Dr. George P. Smith understands that scientific discoveries don’t happen in isolation: Researchers build on each other’s ideas, no matter where in the world they study.
In October, Smith, a Curators Distinguished Professor Emeritus of Biological Sciences at the University of Missouri, was among a trio of researchers from the United States and England that The Royal Swedish Academy of Science awarded the 2018 Nobel Prize in chemistry.
Smith is the first MU professor to receive a Nobel Prize for his work conducted at MU. His achievement — dubbed “harnessing the power of evolution” by Nobel officials — also represents the first Nobel Prize awarded within the University of Missouri System. His research has led to the production of new antibodies used to cure metastatic cancer and counteract autoimmune diseases, among other things.
A modest man by nature, Smith believes science is a web of ideas and that breakthroughs come as the result of many scientists’ work.
“I don’t know if I particularly want to say that I am proud personally of this award because as I think all Nobel laureates understand, they are in the middle of a huge web of science, of influence and ideas, of research and results that impinge on them and that emanate from them,” he said shortly after receiving the award.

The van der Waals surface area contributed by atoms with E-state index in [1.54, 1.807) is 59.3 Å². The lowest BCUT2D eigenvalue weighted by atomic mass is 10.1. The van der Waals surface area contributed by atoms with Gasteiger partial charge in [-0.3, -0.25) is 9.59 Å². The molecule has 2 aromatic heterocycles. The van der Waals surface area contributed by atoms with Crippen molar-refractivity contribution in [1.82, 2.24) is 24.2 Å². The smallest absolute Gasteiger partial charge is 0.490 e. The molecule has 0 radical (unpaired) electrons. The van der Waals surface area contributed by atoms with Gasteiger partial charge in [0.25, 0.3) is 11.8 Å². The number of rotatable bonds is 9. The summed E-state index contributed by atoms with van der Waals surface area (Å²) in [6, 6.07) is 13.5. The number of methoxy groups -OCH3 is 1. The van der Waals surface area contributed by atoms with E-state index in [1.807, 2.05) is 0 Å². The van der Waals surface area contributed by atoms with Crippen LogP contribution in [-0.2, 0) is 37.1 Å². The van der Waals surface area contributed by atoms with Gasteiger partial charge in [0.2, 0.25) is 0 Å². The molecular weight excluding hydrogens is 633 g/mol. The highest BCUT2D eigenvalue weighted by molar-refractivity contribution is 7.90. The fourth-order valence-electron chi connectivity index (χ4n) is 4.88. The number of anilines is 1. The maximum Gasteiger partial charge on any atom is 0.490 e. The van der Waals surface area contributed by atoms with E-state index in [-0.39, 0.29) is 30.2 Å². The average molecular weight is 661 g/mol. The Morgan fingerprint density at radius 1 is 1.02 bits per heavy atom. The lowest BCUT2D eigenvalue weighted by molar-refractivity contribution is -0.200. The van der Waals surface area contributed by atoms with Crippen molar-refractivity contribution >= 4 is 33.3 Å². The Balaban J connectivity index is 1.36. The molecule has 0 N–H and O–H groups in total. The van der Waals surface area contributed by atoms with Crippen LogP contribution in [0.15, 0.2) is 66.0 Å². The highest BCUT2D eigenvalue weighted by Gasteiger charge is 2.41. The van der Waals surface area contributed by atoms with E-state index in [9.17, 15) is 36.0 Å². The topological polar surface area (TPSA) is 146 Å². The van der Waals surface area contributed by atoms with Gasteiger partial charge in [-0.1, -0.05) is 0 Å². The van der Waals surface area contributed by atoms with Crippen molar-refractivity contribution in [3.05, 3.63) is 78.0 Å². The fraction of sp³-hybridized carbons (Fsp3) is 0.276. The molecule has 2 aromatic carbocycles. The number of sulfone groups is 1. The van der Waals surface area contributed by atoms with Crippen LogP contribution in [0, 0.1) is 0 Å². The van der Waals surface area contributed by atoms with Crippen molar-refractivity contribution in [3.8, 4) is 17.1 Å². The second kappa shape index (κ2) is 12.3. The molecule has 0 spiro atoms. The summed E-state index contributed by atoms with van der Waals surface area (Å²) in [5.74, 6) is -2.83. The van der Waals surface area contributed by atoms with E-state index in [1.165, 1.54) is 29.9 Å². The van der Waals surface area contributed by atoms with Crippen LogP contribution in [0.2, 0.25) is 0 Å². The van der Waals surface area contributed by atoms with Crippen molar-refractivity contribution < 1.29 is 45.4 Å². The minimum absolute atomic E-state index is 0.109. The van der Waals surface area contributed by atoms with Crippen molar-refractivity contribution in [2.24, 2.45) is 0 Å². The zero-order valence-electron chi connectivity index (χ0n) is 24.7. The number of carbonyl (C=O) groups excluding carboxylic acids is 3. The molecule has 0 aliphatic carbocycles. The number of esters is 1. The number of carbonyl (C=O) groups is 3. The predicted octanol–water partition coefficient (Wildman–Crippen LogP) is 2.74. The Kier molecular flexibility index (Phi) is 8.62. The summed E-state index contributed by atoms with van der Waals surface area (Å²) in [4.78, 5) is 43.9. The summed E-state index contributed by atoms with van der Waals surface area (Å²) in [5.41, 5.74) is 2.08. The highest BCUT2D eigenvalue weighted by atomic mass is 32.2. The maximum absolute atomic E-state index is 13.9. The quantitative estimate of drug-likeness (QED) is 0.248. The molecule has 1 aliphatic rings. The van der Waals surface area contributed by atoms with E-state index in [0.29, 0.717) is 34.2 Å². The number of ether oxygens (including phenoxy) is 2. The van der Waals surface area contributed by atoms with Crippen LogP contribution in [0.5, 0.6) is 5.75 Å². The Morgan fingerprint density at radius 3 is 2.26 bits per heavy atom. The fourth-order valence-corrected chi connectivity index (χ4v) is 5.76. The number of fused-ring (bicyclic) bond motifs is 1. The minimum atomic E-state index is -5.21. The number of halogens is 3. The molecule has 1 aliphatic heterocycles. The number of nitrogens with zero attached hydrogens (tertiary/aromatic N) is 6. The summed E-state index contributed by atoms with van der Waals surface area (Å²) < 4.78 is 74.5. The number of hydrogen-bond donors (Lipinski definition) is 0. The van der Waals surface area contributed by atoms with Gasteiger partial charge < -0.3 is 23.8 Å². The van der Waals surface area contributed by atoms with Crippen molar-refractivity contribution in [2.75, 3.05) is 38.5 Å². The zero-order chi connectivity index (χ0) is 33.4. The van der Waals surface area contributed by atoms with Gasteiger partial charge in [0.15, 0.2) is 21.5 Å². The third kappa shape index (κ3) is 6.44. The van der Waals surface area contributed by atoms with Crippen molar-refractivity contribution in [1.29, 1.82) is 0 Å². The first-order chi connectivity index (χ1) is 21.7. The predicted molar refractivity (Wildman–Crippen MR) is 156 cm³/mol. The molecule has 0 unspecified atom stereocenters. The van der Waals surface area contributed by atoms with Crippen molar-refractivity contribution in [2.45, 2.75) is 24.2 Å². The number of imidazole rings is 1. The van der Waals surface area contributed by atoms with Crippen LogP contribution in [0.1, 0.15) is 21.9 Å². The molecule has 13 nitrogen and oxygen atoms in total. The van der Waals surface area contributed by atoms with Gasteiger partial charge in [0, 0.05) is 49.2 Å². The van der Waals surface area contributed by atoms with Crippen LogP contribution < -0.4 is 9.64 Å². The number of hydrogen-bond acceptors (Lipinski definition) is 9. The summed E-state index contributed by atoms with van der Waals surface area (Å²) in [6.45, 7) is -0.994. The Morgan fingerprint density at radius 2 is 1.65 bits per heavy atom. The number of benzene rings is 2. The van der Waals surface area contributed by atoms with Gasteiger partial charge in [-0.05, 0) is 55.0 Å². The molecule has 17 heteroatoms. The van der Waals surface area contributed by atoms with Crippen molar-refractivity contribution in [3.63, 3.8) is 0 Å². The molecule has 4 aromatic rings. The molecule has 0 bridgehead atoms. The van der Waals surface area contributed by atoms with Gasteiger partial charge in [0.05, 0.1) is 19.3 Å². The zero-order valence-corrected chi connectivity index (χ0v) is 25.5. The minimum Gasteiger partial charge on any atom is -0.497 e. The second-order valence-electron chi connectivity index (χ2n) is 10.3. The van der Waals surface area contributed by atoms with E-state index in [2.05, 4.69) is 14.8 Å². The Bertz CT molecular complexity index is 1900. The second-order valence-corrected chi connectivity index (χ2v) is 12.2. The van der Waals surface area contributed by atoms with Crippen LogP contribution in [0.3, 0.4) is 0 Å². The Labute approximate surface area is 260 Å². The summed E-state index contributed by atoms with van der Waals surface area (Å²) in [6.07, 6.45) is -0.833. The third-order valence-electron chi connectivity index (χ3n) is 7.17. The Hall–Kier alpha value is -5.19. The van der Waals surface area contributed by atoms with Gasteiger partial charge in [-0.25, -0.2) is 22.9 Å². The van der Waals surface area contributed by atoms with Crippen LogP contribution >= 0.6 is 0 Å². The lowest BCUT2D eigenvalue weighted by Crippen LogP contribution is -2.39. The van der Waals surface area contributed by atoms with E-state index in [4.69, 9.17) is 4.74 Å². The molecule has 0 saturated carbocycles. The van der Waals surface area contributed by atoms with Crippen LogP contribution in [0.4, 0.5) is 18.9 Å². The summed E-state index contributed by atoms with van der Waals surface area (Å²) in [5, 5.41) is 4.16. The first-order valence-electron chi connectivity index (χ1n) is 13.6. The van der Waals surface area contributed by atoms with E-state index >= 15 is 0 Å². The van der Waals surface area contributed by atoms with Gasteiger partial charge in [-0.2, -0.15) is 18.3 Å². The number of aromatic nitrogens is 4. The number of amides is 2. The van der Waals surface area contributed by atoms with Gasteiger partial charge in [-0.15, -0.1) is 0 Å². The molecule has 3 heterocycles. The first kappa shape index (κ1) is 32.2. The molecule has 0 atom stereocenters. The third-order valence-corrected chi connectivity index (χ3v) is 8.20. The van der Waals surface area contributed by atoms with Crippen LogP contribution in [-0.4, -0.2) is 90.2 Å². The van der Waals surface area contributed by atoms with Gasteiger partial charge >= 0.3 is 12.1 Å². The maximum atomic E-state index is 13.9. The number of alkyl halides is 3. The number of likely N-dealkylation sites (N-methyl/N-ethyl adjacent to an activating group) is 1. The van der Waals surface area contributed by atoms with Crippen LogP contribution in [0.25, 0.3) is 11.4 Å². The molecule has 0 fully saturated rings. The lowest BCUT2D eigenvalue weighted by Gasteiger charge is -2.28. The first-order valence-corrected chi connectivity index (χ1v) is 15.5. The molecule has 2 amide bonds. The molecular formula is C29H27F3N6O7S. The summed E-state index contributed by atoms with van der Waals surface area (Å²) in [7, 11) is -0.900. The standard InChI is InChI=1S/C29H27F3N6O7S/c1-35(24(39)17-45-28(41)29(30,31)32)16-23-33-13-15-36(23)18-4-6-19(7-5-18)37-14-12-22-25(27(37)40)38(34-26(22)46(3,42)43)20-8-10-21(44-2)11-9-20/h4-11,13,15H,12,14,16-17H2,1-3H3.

MU Chancellor Alexander N. Cartwright has said Smith’s work demonstrates how MU faculty members are shaping how research is conducted and how advancements are made in the world of research.
UM System President Mun Y. Choi has said Smith’s recognition is “a testament to how UM System faculty are tackling the grand challenges facing Missourians, the nation, and the world. The Nobel Prize represents Dr. Smith’s decades of hard work, innovation and leadership in biological sciences and the collaborations he continues to establish worldwide.”
Smith shares the prize with two other researchers — Frances Arnold of the California Institute of Technology, who was awarded half of the 9-million-kronor ($1.01 million) prize, and Gregory Winter of the M.R.C. molecular biology lab in Cambridge, England, who splits the other half with Smith.
Smith, who was born in Norwalk, Connecticut, in 1941, joined the faculty of the MU College of Arts and Science in the Division of Biological Sciencesin 1975. He was appointed a Curators Distinguished Professor in 2000 and became a professor emeritus in 2015. Smith has focused much of his research on the generation of genetic diversity. He has authored and coauthored more than 50 articles in top scientific journals, and he was selected by the American Society of Microbiology for its 2007 Promega Biotechnology Research Award. He retired in 2015.
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This post was written by and republished with the permission of the University of Missouri, an IRC member.